In the 2016 election, the electorate massively punished the Fine Gael/Labour government. Labour went from 33 to seven seats. Fine Gael went from 76 to 50. Fianna Fail won 44 seats, while Sinn Fein won 23. It was an election that nobody really won. The outcome was an Fine Gael-led government with some independents propped up by a confidence-and-supply arrangement with Fianna Fail. For most of the electorate, it was perceived as an Fine Gael government with a quasi-coalition with Fianna Fail.
From 2016 onwards, under the stewardship of the centre-right Fine Gael government led by Leo Varadkar, the economy continued to grow. But it was also becoming obvious that a large part of Irish growth was a result of being a tax haven. Irish GDP is €324 billion. But modified gross national income is €197 billion. This represents the real size of national income, and it is €124 billion smaller than GDP.
Equally, the stock of foreign direct investment in Ireland is around €850 billion but IMF research shows that nearly three-quarters of this is phantom. It is large multinationals shifting capital assets around their various subsidiaries to reduce their tax obligations.
All of this has made the economy look better than it actually is.
Housing and cost of living
There has been significant employment growth in Ireland, putting pressure on housing and public services. The higher-income, high-tech jobs are increasingly located in the cities of Dublin, Cork, Limerick and Galway. It is estimated that there are around 50,000 jobs associated with the tech sector, of which 75% are located in Dublin.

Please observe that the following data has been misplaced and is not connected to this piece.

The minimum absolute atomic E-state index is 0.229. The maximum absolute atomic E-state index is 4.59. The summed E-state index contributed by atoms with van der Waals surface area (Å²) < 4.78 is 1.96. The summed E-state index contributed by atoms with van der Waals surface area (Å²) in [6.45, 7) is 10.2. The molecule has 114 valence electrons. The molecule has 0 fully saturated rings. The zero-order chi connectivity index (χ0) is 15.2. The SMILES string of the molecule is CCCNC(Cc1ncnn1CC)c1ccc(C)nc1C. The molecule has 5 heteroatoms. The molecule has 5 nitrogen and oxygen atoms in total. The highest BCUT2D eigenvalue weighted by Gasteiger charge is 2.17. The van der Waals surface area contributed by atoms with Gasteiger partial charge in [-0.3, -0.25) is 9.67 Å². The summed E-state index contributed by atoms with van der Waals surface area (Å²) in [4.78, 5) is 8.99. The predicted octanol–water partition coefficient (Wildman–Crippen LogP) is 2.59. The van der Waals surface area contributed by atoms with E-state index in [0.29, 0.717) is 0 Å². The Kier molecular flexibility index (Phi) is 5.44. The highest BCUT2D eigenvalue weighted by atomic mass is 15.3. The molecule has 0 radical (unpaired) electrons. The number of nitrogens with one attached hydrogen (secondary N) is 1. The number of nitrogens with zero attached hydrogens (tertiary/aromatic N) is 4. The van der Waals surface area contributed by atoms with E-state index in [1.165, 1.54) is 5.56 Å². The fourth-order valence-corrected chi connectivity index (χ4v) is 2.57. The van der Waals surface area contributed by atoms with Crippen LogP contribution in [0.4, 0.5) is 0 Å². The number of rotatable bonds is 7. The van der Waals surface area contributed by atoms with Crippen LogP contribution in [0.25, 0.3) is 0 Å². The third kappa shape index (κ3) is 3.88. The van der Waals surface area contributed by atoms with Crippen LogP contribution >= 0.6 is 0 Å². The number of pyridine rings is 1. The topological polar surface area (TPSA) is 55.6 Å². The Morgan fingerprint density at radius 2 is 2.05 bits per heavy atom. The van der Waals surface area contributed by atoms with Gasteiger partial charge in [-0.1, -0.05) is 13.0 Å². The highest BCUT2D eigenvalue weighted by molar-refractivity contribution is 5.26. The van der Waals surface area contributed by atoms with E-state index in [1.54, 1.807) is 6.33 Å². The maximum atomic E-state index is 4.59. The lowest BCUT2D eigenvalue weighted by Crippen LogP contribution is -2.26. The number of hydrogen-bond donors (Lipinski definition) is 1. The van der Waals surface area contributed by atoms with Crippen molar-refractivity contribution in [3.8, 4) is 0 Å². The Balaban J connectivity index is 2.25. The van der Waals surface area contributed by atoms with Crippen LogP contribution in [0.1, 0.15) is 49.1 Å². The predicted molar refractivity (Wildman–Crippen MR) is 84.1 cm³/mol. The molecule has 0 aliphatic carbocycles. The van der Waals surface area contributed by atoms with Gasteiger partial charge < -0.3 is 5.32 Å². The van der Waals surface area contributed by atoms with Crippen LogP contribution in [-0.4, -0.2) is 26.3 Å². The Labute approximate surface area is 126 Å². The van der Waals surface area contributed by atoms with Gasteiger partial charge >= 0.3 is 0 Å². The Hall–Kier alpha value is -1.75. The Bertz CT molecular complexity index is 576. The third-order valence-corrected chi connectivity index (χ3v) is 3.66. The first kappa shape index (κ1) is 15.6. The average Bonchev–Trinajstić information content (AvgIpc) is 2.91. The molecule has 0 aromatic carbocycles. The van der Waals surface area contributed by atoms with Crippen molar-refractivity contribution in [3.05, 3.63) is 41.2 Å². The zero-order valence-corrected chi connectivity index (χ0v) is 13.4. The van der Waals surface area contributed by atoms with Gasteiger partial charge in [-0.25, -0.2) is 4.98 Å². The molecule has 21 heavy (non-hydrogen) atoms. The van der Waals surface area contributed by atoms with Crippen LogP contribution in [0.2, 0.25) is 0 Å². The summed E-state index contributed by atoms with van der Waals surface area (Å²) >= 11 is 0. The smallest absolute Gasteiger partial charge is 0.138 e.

This growth of higher-income jobs in a context of constrained supply of housing has led to skyrocketing rents and unaffordable houses. The cost of living has increased significantly, particularly housing, childcare, insurance, healthcare and education, making Dublin one of the most expensive cities to live and raise a family in Europe.
The majority cannot afford these rising costs. About 80% of the Irish population have gross incomes of less than €50,000 a year. High rents, along with limited public and social housing has led to a significant growth in homelessness. Housing and healthcare provision was consistently cited by Irish voters as the key issues in the 2020 election.
Vote for change
The 2020 election was a vote for change. It was a vote against Fianna Fail/Fine Gael and the centre-right policy consensus that has governed Irish politics for decades.
Economically secure voters concerned with quality of life issues increasingly turned to the Green Party. But Sinn Fein generated a powerful narrative that it is the party that represents working people against the privileged. Its manifesto committed to taxing big tech, banks and the rich. It also promised to invest heavily in public services and engage in a mass public house building programme.
The economic feasibility of these promises is important but besides the point. It was a narrative that resonated with a large chunk of the population. Given the legacy effect of austerity, and the inequality generating effects of Ireland's growth model, the rise of Sinn Fein can be understood as the dog that finally barked.
Author: Aidan Regan - Lecturer/Assistant Professor in Political Economy, University College Dublin